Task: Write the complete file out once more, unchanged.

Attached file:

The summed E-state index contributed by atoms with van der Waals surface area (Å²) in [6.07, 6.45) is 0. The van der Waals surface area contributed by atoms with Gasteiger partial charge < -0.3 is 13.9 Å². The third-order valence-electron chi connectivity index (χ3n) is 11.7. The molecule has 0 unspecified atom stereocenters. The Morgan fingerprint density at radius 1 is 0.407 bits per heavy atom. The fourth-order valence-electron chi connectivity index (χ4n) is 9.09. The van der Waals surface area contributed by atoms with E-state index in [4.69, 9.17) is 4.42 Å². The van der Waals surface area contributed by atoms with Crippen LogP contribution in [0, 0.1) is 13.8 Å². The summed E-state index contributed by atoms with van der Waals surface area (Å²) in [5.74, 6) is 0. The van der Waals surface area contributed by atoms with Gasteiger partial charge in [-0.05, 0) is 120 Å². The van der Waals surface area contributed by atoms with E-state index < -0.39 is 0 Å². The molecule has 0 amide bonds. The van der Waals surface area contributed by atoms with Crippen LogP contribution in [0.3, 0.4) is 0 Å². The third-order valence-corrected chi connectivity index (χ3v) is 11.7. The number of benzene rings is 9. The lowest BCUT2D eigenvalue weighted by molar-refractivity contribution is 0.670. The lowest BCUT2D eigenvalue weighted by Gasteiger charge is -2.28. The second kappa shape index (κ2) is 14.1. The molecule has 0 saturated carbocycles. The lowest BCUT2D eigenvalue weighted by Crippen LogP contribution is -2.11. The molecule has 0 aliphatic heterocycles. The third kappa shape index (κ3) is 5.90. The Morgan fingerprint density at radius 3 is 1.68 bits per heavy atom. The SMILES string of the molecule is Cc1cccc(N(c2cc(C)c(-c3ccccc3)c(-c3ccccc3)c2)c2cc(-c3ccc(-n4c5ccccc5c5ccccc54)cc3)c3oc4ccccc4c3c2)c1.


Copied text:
The summed E-state index contributed by atoms with van der Waals surface area (Å²) in [6.07, 6.45) is 0. The van der Waals surface area contributed by atoms with Gasteiger partial charge < -0.3 is 13.9 Å². The third-order valence-electron chi connectivity index (χ3n) is 11.7. The molecule has 0 unspecified atom stereocenters. The Morgan fingerprint density at radius 1 is 0.407 bits per heavy atom. The fourth-order valence-electron chi connectivity index (χ4n) is 9.09. The van der Waals surface area contributed by atoms with E-state index in [4.69, 9.17) is 4.42 Å². The van der Waals surface area contributed by atoms with Crippen LogP contribution in [0, 0.1) is 13.8 Å². The summed E-state index contributed by atoms with van der Waals surface area (Å²) in [5.74, 6) is 0. The van der Waals surface area contributed by atoms with Gasteiger partial charge in [-0.05, 0) is 120 Å². The van der Waals surface area contributed by atoms with E-state index < -0.39 is 0 Å². The molecule has 0 amide bonds. The van der Waals surface area contributed by atoms with Crippen LogP contribution in [0.3, 0.4) is 0 Å². The third-order valence-corrected chi connectivity index (χ3v) is 11.7. The number of benzene rings is 9. The lowest BCUT2D eigenvalue weighted by molar-refractivity contribution is 0.670. The lowest BCUT2D eigenvalue weighted by Gasteiger charge is -2.28. The second kappa shape index (κ2) is 14.1. The molecule has 0 saturated carbocycles. The lowest BCUT2D eigenvalue weighted by Crippen LogP contribution is -2.11. The molecule has 0 aliphatic heterocycles. The third kappa shape index (κ3) is 5.90. The Morgan fingerprint density at radius 3 is 1.68 bits per heavy atom. The SMILES string of the molecule is Cc1cccc(N(c2cc(C)c(-c3ccccc3)c(-c3ccccc3)c2)c2cc(-c3ccc(-n4c5ccccc5c5ccccc54)cc3)c3oc4ccccc4c3c2)c1.